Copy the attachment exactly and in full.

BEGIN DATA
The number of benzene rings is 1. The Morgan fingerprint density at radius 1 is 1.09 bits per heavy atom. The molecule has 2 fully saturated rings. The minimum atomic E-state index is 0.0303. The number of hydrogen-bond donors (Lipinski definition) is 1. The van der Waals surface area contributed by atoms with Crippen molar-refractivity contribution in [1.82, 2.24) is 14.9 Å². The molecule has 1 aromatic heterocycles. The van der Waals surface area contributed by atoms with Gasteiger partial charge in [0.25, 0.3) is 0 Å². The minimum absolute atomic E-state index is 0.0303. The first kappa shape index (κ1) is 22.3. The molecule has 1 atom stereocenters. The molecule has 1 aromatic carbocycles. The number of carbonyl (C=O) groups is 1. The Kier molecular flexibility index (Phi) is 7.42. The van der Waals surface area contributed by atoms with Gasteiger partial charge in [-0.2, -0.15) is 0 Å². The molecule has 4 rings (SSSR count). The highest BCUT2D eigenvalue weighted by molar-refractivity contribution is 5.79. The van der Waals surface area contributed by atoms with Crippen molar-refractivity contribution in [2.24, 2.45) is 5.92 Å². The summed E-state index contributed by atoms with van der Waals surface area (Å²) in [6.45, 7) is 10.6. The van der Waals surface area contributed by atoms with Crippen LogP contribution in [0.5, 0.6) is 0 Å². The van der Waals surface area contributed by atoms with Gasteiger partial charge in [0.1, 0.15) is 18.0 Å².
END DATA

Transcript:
The number of benzene rings is 1. The Morgan fingerprint density at radius 1 is 1.09 bits per heavy atom. The molecule has 2 fully saturated rings. The minimum atomic E-state index is 0.0303. The number of hydrogen-bond donors (Lipinski definition) is 1. The van der Waals surface area contributed by atoms with Crippen molar-refractivity contribution in [1.82, 2.24) is 14.9 Å². The molecule has 1 aromatic heterocycles. The van der Waals surface area contributed by atoms with Gasteiger partial charge in [0.25, 0.3) is 0 Å². The minimum absolute atomic E-state index is 0.0303. The first kappa shape index (κ1) is 22.3. The molecule has 1 atom stereocenters. The molecule has 1 aromatic carbocycles. The number of carbonyl (C=O) groups is 1. The Kier molecular flexibility index (Phi) is 7.42. The van der Waals surface area contributed by atoms with Gasteiger partial charge in [-0.2, -0.15) is 0 Å². The molecule has 4 rings (SSSR count). The highest BCUT2D eigenvalue weighted by molar-refractivity contribution is 5.79. The van der Waals surface area contributed by atoms with Crippen molar-refractivity contribution in [2.24, 2.45) is 5.92 Å². The summed E-state index contributed by atoms with van der Waals surface area (Å²) in [6.45, 7) is 10.6. The van der Waals surface area contributed by atoms with Crippen LogP contribution in [0.5, 0.6) is 0 Å². The van der Waals surface area contributed by atoms with Gasteiger partial charge in [0.1, 0.15) is 18.0 Å².